“There are really only two choices when begging temptation looks you square in your twitching eye: there is either the pain of self-denial, or the pain of self-destruction. … They’ll tell you there’s no such thing called temptation anymore, only repressed self-limitation. They’ll tell you temptation isn’t an issue for the sophisticated. And all I want to say: just don’t say you’re a follower of Christ if you’re actually following your own heart.” 

“Shame dies when stories are told in safe places. … Shame gets unspeakable power only if it’s unspeakable.” 

“The only way to live a truly remarkable life is not to get everyone to notice you, but to leave noticeable marks of His love everywhere you go.” 

“When you feel basically respectable, you want religion. And when you know you feel the brokenness of rejection, you want the gospel. In religion, it’s the ‘respectable’ who search for a God to impress. But in the Gospel, it’s God who searches for the brokenhearted rejected to save.” 

“Never fear the moments you imagine will freeze you: unexpected blasts of cold can be what draws you nearer to the flame of His love.” 

“The body of Christ must recapture its vision as the only collective in the world that exists for its nonmembers. … We are a community that will not dish out condemnation but courage, that will lean in and listen long and love large.”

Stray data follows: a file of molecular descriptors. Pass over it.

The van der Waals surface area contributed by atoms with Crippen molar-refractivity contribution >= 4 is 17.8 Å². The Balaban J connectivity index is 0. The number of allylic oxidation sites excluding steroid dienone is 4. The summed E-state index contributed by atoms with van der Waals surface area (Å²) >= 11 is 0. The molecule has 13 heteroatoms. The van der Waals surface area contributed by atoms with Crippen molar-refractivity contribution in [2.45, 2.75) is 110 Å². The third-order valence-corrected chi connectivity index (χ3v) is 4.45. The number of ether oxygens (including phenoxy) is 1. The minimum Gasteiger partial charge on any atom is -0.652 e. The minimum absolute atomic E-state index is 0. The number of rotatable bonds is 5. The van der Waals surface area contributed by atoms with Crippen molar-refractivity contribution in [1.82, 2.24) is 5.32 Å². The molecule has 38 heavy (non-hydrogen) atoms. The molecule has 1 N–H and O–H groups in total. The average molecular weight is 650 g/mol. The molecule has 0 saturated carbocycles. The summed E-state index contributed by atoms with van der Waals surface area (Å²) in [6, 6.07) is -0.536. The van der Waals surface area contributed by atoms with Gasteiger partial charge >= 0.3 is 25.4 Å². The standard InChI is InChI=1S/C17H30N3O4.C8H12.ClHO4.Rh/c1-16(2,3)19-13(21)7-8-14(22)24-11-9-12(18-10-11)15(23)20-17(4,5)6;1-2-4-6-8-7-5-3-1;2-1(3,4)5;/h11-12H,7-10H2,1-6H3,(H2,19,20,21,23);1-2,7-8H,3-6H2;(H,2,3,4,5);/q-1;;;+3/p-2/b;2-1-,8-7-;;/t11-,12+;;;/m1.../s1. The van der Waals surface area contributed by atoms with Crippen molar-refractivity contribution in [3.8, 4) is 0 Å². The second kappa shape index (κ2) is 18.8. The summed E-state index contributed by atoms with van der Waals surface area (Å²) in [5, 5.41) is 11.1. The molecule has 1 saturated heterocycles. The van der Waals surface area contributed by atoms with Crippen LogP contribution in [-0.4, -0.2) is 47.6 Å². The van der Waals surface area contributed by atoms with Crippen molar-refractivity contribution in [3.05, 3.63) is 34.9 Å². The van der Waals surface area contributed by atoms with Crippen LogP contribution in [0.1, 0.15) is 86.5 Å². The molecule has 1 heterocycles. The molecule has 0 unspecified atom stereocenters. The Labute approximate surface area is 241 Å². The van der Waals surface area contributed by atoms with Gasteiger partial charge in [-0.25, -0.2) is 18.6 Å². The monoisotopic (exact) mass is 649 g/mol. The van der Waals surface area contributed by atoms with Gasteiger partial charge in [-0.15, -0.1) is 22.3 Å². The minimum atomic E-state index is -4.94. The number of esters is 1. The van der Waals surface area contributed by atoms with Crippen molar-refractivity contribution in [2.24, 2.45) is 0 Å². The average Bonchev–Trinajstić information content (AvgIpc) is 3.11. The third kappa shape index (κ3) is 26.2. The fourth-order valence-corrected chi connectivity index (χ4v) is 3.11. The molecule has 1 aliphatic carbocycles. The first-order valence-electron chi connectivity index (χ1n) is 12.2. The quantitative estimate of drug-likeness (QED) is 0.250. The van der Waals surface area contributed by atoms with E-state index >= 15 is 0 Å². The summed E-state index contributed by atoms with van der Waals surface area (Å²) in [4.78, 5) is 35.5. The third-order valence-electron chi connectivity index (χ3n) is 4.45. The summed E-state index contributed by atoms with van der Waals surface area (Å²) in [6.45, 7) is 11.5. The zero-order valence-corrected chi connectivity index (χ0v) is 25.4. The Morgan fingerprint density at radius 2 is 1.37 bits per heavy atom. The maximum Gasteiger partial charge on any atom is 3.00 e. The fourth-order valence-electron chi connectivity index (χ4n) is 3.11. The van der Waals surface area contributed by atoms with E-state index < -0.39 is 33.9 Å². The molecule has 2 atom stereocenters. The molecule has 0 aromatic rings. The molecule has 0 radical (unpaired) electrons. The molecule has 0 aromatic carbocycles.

“You love as much as you are willing to be inconvenienced. … The brokenness of people is never truly an intrusion. Loving the broken people when it is inconvenient is the way to have fuller inclusion in the life of Christ.” 

Rescuing Those Who Might Harm Themselves

UnstoppableIn Nick Vujicic’s book Unstoppable (you can read my book review by clicking here), he is very transparent about his thoughts of suicide. He wrote—

My youthful self-acceptance and self-confidence did not begin to crumble until I began relentlessly comparing myself to my peers. Then, instead of taking pride in what I could do, I dwelled on those things my mates could do that were beyond my abilities. Instead of seeing myself as enabled, I saw myself as disabled. Instead of taking pride in my uniqueness, I yearned to be what I was not.